Setting the Environment for Labor
There are several factors to consider when you choose your birth place, and one of those factors is the physical environment in which you will labor. Every woman has her own variation of what is most comfortable in labor, but most seem to revolve around a few key features that can be adjusted. Whether you plan to give birth at home, in a birth center or hospital, determine how you can manipulate the following features to make the most comfortable laboring environment for you.
Lighting: Most women prefer a dimly lit or dark room when laboring. Does your birth place have windows that could or should be covered? Are the lights on dimmer switches or can you use a variety of light fixtures to get only as much light as you want? Can you use candles for mood lighting?
Sounds: Some women want soft or gentle music playing while they labor. Does your birth place have a way for you to play CD�s or another source of music? Is there street noise or other sources of distracting background noise to interfere with the calm and quiet environment you would like?
Water: Many women find spending time in a labor tub or shower to be a great comfort measure. Does your birth place have access to a source of water for comfort? How easy will it be for you to use the tub or shower?
Positioning: The most comfortable position in labor changes from hour to hour. A good labor environment will allow you to change your position as your labor progresses. A variety of places to sit, lean and recline as well as enough room to walk or sway and the ability to get into hands and knees positions is helpful.
Privacy: Regardless of who you want to be with you in labor, you probably do not want strangers and unnecessary visitors. Consider ways your birth place has to keep your labor private. Are there doors you need to keep closed, window coverings that need to be attended to. Do you feel comfortable making noise, or do you feel the neighbors can hear you? Is there a way to make the room more private?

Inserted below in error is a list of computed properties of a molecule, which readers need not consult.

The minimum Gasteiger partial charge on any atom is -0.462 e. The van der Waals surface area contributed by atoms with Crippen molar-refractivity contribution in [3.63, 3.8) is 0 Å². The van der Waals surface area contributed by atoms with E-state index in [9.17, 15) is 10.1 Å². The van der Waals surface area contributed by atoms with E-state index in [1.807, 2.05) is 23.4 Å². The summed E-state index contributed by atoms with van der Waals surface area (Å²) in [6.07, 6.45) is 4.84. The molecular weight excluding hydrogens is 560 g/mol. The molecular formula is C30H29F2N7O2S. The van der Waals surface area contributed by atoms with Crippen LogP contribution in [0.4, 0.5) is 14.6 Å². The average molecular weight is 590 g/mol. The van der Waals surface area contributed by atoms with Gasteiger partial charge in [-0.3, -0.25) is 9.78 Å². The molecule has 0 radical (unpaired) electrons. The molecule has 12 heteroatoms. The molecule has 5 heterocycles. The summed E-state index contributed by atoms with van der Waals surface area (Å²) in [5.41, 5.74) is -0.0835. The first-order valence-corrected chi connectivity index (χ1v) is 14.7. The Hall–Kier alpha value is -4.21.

Fresh Air: Many women enjoy the feeling of breathing fresh air during labor. Does your labor place have a garden in which you can walk, or windows that can be opened? Are there places you can stop to get fresh air earlier in your labor, before you move to your birth place? In the absence of fresh air, do you have access to a fan to create a gentle breeze and prevent the air from feeling stale?
Aroma: Women in labor are more sensitive to smells than they usually are. Does your birth place have a smell you enjoy, or one that is uncomfortable for you? Can you use aromatherapy to improve the scent, or should you remove some items to change the aroma.
Temperature: A comfortable temperature may be warm enough for the mother to be undressed, or slightly cooler if she experiences a lot of body heat. Temperature can be one of the most difficult aspects to control because what is comfortable for the mother will probably change during labor. Does your birth place give you the ability to adjust the temperature? As a woman progresses in labor, her body will go through hot and cold flashes which can be uncomfortable. It is impossible to change the entire environment of the birth place quick enough to meet her needs. In these cases you may want to have available warm blankets, wash cloths that can be moistened with either cool or warm water, and thin sheets to provide a modesty cover in the mother overheats but does not want to be completely uncovered.